As some may be aware I recently wrote an article about credit reports and I want to follow up on that with a case in point.
I was asked by a client to give my opinion on the credit worthiness of their potential client; I took credit reports from two different sources, one said they were of moderate risk of failure and recommended a credit limit of £7,500. The accounts looked O.K. there were no court judgments, they paid 8 days later than the average in their industry. In fact, the only slight negative was the number of searches on the credit report.
It did not look like anything to be concerned with but I thought I would get a second report from another supplier and see what their opinion was.
The second report said the rating was “fair” and risk was “normal” recommended a limit of £10,000 but there was an exception, a red flag, something that needed further investigation.
Aside from a very high number of searches something else piqued my interest!
As I looked down the report I noted that a director who had resigned was also the director of a company of the same name (changed its name) which went in to administration and has since been dissolved. Now, I did say he had resigned so why would it be a concern? (other than the failed company) well, there was more to it than met the eye, it looked like his wife was the sole director, another person who is a shareholder was also a director of the failed company, I decided to dig a bit deeper!
I was suspicious so I decided to look further in to the director that had resigned.
He was not listed as a disqualified director so that was a positive but, I was still suspicious that he had resigned and his wife was the sole director so, I dug some more.
I then discovered that he had been declared bankrupt twice and was still in bankruptcy ah I thought, that explains it!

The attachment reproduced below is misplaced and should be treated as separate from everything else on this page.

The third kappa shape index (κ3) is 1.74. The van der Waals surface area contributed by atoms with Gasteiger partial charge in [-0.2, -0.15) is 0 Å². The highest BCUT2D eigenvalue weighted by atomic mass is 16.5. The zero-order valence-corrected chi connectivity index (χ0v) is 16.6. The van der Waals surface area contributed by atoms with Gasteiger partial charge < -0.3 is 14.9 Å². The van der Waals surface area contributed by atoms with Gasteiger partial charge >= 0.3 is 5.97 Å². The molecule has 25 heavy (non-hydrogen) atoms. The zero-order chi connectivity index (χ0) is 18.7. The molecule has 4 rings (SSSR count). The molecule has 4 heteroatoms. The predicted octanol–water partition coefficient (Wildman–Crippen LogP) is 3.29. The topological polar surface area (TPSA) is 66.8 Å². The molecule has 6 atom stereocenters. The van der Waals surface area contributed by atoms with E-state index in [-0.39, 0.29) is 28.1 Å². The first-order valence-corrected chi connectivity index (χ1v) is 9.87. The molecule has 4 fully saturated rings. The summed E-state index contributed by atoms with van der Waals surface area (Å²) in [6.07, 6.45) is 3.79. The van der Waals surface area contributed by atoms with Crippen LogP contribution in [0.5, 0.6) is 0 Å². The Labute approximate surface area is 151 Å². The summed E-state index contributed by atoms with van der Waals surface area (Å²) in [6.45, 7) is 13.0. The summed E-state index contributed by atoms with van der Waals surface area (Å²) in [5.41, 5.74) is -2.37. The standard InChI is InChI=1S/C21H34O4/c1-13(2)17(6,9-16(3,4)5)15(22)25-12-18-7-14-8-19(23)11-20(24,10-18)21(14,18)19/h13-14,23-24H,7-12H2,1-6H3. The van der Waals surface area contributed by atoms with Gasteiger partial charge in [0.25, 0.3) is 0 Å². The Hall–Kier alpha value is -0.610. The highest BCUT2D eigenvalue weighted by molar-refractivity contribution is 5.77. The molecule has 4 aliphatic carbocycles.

Now I have no proof of the following but, my spider sense (otherwise known in the industry as paranoia) was tingling. (can paranoia tingle?)
I had a sneaky suspicion that the director was probably still involved, probably as a shadow director and for that reason I decided to seek a second opinion from a professional chap who makes his living out of putting credit reports on companies together. (I do him a disservice as he does a lot more than that, so, if he is reading, sorry!)
I got a comment back that it was hard to disagree with my thoughts / opinions and that he was of a very similar chain of thought with regards to the director that resigned.
So, I made my recommendations to the client which were not to offer credit but also, not to turn the work down. I advised the client to either get guarantees from the bank or a director or payment in advance.
The client was kind enough to offer his thanks by way of stating “this is probably the best money I will ever spend” [getting credit opinion]
In concluding, it takes me back to my article with regards to credit reports as well as my articles with regards to due diligence and due diligence, a case in point and the importance of thoroughly checking perspective clients credit worthiness before offering credit and starting work.
Written by Jim Sleith